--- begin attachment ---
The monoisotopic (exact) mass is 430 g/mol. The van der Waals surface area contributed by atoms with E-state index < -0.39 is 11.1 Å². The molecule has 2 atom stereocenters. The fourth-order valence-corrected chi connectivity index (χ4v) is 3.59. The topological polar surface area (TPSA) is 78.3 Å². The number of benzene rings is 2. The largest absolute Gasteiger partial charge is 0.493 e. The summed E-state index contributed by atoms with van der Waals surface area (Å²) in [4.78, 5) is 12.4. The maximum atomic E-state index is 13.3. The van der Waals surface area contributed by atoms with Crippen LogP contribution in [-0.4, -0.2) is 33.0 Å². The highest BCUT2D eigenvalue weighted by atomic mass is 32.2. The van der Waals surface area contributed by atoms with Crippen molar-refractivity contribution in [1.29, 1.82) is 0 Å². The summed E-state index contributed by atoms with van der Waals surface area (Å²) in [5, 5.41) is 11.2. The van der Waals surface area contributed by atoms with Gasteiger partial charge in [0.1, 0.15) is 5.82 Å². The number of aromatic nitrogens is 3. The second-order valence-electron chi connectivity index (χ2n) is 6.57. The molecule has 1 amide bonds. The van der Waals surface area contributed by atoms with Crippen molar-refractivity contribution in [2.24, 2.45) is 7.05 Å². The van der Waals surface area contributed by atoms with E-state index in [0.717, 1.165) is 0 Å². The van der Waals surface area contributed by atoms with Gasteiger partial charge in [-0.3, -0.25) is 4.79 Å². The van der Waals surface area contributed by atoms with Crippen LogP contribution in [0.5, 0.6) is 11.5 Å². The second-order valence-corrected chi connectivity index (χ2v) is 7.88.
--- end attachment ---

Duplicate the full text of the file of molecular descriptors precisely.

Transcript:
The monoisotopic (exact) mass is 430 g/mol. The van der Waals surface area contributed by atoms with E-state index < -0.39 is 11.1 Å². The molecule has 2 atom stereocenters. The fourth-order valence-corrected chi connectivity index (χ4v) is 3.59. The topological polar surface area (TPSA) is 78.3 Å². The number of benzene rings is 2. The largest absolute Gasteiger partial charge is 0.493 e. The summed E-state index contributed by atoms with van der Waals surface area (Å²) in [4.78, 5) is 12.4. The maximum atomic E-state index is 13.3. The van der Waals surface area contributed by atoms with Crippen LogP contribution in [-0.4, -0.2) is 33.0 Å². The highest BCUT2D eigenvalue weighted by atomic mass is 32.2. The van der Waals surface area contributed by atoms with Crippen molar-refractivity contribution in [1.29, 1.82) is 0 Å². The summed E-state index contributed by atoms with van der Waals surface area (Å²) in [5, 5.41) is 11.2. The van der Waals surface area contributed by atoms with Gasteiger partial charge in [0.1, 0.15) is 5.82 Å². The number of aromatic nitrogens is 3. The second-order valence-electron chi connectivity index (χ2n) is 6.57. The molecule has 1 amide bonds. The van der Waals surface area contributed by atoms with Crippen molar-refractivity contribution in [2.24, 2.45) is 7.05 Å². The van der Waals surface area contributed by atoms with E-state index in [0.717, 1.165) is 0 Å². The van der Waals surface area contributed by atoms with Gasteiger partial charge in [-0.3, -0.25) is 4.79 Å². The van der Waals surface area contributed by atoms with Crippen LogP contribution in [0.5, 0.6) is 11.5 Å². The second-order valence-corrected chi connectivity index (χ2v) is 7.88.